eta: i just checked out that supercook.com site, it looks awesome. will definitely be bookmarking that for days when i'm not feeling very inspired.
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    Elite Member Honey's Avatar
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    Cali you should post pics of stuff you cook x

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    Elite Member Cali's Avatar
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    I'm so excited- I think I have actually made an amazing authentic seafood gumbo from scratch! I actually did really well with the roux which is the most difficult part- I managed to get it to an almond skin brown- like the color of a cappiccino- without burning.

    I haven't added the seafood yet- I'll do that tomorrow. But the veggies are simmering in the roux right now and it smells really great.

    I'm so proud- maybe there is a cook in me afterall!

    I'll let you all know how it turns out tomorrow. I'll take pics and post the recipe I used if its good.

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    If you want the recipe for chicken and andouille sausage gumbo, mine is very good. The hardest part is the roux and if you got that down the rest is easy.

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    Elite Member Cali's Avatar
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    Quote Originally Posted by ya-ya_sister View Post
    If you want the recipe for chicken and andouille sausage gumbo, mine is very good. The hardest part is the roux and if you got that down the rest is easy.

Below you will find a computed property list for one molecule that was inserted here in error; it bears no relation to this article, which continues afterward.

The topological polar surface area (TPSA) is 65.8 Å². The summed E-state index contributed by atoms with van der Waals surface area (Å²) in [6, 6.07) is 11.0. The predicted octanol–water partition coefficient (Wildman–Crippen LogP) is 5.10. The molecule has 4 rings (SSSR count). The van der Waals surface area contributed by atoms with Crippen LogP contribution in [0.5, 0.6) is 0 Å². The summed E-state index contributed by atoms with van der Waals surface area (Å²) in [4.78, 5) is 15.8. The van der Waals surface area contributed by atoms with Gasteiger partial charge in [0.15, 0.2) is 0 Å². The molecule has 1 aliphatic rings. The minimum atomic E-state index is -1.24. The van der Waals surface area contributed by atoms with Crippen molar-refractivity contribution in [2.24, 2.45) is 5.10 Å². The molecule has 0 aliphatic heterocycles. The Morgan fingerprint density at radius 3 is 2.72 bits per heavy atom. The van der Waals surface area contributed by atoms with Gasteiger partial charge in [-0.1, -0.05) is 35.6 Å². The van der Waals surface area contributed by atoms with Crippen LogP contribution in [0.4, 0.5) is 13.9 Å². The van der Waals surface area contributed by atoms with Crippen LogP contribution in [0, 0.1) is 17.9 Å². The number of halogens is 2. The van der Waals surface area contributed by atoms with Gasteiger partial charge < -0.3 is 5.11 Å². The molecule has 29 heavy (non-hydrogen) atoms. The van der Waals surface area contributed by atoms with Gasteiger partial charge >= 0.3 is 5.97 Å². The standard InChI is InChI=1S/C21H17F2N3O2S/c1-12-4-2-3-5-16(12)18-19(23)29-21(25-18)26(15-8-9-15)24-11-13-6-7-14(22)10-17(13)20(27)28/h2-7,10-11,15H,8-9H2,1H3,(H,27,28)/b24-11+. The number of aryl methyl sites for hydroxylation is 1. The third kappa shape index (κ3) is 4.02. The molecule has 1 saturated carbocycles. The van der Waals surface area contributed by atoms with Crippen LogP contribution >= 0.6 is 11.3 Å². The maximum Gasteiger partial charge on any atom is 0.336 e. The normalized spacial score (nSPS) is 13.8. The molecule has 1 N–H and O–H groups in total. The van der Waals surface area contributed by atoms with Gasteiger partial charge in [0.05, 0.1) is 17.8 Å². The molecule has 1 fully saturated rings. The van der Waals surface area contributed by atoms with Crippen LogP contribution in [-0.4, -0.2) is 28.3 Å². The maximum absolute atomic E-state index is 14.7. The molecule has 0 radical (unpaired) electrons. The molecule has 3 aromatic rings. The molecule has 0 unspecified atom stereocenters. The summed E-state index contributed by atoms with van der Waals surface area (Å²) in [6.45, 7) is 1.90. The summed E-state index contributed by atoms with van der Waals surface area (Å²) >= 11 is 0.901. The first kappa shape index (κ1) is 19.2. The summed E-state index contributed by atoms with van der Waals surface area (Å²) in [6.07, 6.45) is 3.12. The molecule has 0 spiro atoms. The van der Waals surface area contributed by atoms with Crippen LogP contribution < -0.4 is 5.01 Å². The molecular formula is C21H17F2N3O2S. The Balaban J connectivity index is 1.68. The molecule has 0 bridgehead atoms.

Thanks so much for the offer but I don't eat meat- only shrimp and maybe crab. I'm a mostly vegetarian. But I'd love to see the recipe to compare it to what I used so I can tweak it and improve.

    And while I have you- do you think I browned the roux enough? I know there is an art to it and I wanted to push it. My mom said she usually chickens out when the roux is the color of peanut butter. I got mine to about this color, and a bit darker:

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    Elite Member MontanaMama's Avatar
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    Cali - if you're just starting to cook...you will make every dish amazing by generally starting with unsalted butter & olive oil and using kosher salt and fresh garlic. I get raves for the Crazy Mixed-Up Pepper on meats and you can never have too many veggies. But the no. 1 thing is really kosher salt.

    Good luck! I started cooking about 10 years ago and absolutely wish I had been smarter when I was younger and gone to cooking school instead of law school.

    Trust your taste buds and have a ball!!! Finally, pick up Cook's Illustrated. Their recipes never fail there is so much fantastic information on the the best products.

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    A good knife is probably the most important tool of all. My only advice is to keep it simple at first while you gain confidence so don't pick complicated recipes or things that require too much technical skill. And pick foods that you actually like eating. Once you get the basics organised you can start to have some fun experimenting. Good luck and enjoy!
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    Elite Member Cali's Avatar
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    Quote Originally Posted by MontanaMama View Post